Bitcoin has gone off the dial in the last few weeks, hitting above $2,700 a coin. It has fallen back since, but the other cryptocurrencies have shot up in the aftermath.
Anyone who rode the dotcom boom will recognise the symptoms: up like a rocket and down like a rock.
There will always be bubbles, history is full of them. Greed drives bubbles, and when people see fortunes being made from apparently nothing they ultimately jump in blind to get while the going is good.
This is the end.
Boom, bubble, bust is a cycle we are still in. Equities have boomed and will no doubt bubble at the end of the cycle. Many say stocks are a bubble now, but when you look at bitcoin charts you will clearly see what a bubble in full flight looks like.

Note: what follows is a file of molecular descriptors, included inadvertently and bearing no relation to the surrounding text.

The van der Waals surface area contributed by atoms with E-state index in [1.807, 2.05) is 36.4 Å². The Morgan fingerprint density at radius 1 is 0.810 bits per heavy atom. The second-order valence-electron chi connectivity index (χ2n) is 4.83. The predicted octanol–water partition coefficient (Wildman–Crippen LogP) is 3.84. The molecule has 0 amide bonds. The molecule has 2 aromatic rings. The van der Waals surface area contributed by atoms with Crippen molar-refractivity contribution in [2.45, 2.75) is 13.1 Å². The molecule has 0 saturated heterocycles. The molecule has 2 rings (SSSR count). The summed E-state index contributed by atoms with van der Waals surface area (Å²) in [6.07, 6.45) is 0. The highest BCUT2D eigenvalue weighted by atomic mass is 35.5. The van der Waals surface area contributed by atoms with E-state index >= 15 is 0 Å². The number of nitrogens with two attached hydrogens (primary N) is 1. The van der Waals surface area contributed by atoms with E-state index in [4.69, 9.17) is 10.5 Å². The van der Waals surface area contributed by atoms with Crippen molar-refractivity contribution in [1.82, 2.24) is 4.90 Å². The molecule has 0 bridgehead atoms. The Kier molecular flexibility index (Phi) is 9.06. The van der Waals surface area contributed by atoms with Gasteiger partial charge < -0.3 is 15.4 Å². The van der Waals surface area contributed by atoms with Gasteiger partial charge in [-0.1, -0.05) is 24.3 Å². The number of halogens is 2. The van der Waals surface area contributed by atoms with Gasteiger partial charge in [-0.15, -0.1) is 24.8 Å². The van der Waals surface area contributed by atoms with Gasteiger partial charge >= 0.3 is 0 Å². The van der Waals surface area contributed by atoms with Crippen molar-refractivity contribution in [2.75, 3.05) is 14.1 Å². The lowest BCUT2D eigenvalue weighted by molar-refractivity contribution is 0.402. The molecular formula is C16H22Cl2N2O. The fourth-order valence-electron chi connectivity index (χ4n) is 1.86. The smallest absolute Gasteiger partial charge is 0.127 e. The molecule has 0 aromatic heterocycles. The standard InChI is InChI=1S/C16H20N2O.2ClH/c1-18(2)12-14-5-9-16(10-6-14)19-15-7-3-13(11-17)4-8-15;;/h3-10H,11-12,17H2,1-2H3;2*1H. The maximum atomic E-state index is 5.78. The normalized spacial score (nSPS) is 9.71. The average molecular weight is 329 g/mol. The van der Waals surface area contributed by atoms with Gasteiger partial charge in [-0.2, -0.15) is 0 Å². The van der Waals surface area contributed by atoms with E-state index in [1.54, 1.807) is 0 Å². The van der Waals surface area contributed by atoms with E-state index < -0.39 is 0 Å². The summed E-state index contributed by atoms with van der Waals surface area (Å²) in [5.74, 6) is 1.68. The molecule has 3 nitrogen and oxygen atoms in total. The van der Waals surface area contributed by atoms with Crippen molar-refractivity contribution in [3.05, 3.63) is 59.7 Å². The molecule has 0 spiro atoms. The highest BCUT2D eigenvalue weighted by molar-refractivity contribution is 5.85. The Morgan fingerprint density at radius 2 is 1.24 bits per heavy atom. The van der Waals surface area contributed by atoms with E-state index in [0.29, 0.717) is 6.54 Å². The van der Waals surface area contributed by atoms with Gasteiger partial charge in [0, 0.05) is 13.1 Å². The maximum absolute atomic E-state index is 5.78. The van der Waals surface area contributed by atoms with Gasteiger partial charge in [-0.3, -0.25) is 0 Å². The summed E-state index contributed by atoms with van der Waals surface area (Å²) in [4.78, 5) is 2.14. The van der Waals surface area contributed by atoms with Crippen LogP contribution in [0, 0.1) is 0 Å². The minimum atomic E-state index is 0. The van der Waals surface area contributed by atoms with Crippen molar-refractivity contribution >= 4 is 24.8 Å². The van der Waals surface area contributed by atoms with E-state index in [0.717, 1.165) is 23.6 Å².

You can’t short bitcoin, which is probably a blessing in disguise, because the thing about a bubble is, it’s impossible to guess the top and shorting a financial panic, where the crowd is rushing for the entrance not the exit, is a good way to lose a lot of money.
At least with a stock you can see there is an obvious problem with valuations. With cryptocurrency there is no logic or much in the way of history to cling to.
A few things needs to be made clear. The first is that new financial instruments are the authors of financial bubbles. In summary, no one really knows how they work and few can value them correctly. The stampede of greed makes all that moot anyway. With a new financial instrument, be it “options” for tulip bulbs, fiat money in the Mississippi bubble of the 1700s, stock in the South Sea bubble, leverage in 1929 or collateralized debt instruments in the credit crunch of 2007, the problem was the world was behind the knowledge curve of the instrument and the power of greed drove the market wild and finally into collapse.